Mountain climbing in the Dominican Republic: El Mogote

Two hours have passed and we’re only halfway climbing up to El Mogote – halfway up a vertiginous, rocky trail leading to nearly 4,000 feet of altitude.

“Cuanto tiempo más?!” I ask David in between catching my breath, feeling my heart pumping and pressing against my chest after reaching the top of a hill I’d just crawled with my bare hands. 

How much longer up to this peak? 

“Una hora más.” One more hour.

David, a native of this central mountainous area of the DR and the nearby town of Jarabacoa, barely breaks a sweat. He’s scrolling for music on his phone while I stare down at the monstrous dirt hill we’d just conquered.

Crawling on all fours. Digging nail deep into the ground, in search of any piece of rock to pull my body up one inch at a time. No rope, no big boulders, nothing – only David’s hand, when I needed it.

I wanted to give up and turn back around. But that would be two hours back around.


“You know, El Mogote is actually more difficult than the hike to Pico Duarte,” David says to me in Spanish, a permanent grin etched on his face.

It was the Dominican way – to not reveal all of the information from the start, especially the important information. To let it out casually sometime later, while shrugging: “Tranquila. Eso no e’ na’!”  Esto no es nada. Don’t worry, it’s nothing – no biggie.

I’d only picked one of the hardest mountain climbs in the DR, harder than the two-day expedition up to Pico Duarte, the Caribbean’s highest peak, as my first mountain climbing experience. Eso no e’ na’.


What was an estimated three hour hike roundtrip to Jarabacoa’s iconic peak, according to mountain-native David, who was in flip flops and jeans, had already taken two and we weren’t even half way.

My sneakers take a beating – or rather, my big toes. The ground is riddled with rocks on the way up, and you pay with your feet if you’re not precise with your steps. My clumsy nature, the kind that often causes me to bump into sharp furniture corners at home, meant that my nails were taking a slow beating.

If people love to mountain climb, I thought, it must be because of the stunning views on the way up. That and the delightfully cool air. We had both and they were keeping me going.

Half-way up El Mogote, the views are already stunning.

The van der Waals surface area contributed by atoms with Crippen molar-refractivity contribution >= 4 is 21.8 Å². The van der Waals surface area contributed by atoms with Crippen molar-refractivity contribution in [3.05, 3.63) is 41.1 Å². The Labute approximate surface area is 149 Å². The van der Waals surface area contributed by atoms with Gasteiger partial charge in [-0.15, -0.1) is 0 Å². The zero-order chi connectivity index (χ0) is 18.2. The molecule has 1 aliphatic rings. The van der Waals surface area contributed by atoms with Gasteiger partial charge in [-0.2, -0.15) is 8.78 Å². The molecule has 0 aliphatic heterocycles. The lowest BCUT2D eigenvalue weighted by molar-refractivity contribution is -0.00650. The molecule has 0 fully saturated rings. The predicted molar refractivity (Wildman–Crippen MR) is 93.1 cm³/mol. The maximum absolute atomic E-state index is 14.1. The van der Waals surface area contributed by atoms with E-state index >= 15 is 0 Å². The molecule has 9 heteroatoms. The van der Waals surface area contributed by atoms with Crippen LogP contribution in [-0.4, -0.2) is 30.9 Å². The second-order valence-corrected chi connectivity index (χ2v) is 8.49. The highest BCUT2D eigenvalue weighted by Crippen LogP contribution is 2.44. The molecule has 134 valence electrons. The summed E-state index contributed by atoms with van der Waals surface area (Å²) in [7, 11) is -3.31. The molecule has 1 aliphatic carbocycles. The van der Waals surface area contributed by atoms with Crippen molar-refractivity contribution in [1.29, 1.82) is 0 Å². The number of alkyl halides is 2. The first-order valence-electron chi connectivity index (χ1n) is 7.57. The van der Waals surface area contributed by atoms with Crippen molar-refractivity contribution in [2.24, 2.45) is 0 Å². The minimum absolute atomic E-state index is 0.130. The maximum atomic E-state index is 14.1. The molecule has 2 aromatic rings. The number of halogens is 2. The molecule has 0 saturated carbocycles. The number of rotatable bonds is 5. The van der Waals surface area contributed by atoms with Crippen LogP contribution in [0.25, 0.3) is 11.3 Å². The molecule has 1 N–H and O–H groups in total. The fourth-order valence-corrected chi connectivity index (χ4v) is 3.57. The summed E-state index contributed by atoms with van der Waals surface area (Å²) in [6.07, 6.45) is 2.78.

I pause along the way to take in the vistas, because this is a Caribbean few get to see.

The Cordillera Central mountain range, one of five mountain ranges in the country, cuts through the heart of the Dominican Republic. It boasts the highest elevation at 10,105 feet with Pico Duarte, roof of the Caribbean.


Three hours pass and David insists we’re almost there. What would be there, at the top of El Mogote? A watch tower, he says, where we could look over the entire mountains and sky over Jarabacoa.

My stomach rumbles; no snacks in our backpacks. We walk past coffee trees. What were we thinking, bringing only water? 

“We’re almost there,” David says. By now, I know the real meaning behind casi and it’s not “almost.”

But – eso no e’ na’.

David steps over to a bush and throws a couple of red-colored fruits into his mouth, before stretching a branch my way. Berries!

View of berries on a branch.
Wild berries save the day as my snack after nearly three hours of climbing.
Guide David of Jarabacoa hiking up and view of mountains behind him.

Red and black berries. They grow in the wild at these altitudes and they save my body from the brink of collapse.

Turning away from the berry trees, a huge hill lies ahead of us.

Tranquila, Lily. Eso’ no e’ na’. I repeat the words to myself.

Man hiking up mountain trail.

When we eventually reach the mound and crawl up the last few steps, a clearing appears and a dog’s barking echoes. 

“That’s the caretaker’s dog, he’s welcoming us to El Mogote.”

We reach a wide open green space with just a shack, a man and his dog, waggling his tail while running around us in a circle. But no one feels giddier than I – running across the plain, skipping like a child, my arms stretched out as if trying to hug the stunning mountainous scenery around us.

“Let’s go up here! The view is even better.”

David, still not breaking a sweat, shuffling in his flip flops, leads up the steps of the observation tower. The caretaker joins us. Standing there to catch my breath, I lose it again at the sight of peaks all around us, making a distant memory of every single pain I’d felt on the three and a half hours up to El Mogote. 

The views from the wooden tower at El Mogote – 4,000 feet above Jarabacoa.

After an hour up there, I don’t want it to end.

“Next time, you could do the afternoon hike. Camp overnight on El Mogote, and then you can see the sunrise up here.”

I try to imagine this spectacular view with yellow and red colors and find myself thinking – I could come back. The thought dies when we begin to make our way down the same long path and I slam my sneaker-wearing feet into rock-riddled earth again.


Back at the lodge, I brag about achieving my first mountain climb in the Caribbean and in the DR.

Did you know it’s a more difficult hike than the one to Pico Duarte?” I ask.

I show off my two bruised black toes and shrug. Eso no e’ na’.

Have you visited the DR’s mountain towns?

For details on where to stay in Jarabacoa and hike mountains or hit other trails with David – who knows this area like the back of his hand – pick up the newly-released 2019 edition of Moon Dominican Republic.  

Now in stores and available online in print and Kindle.

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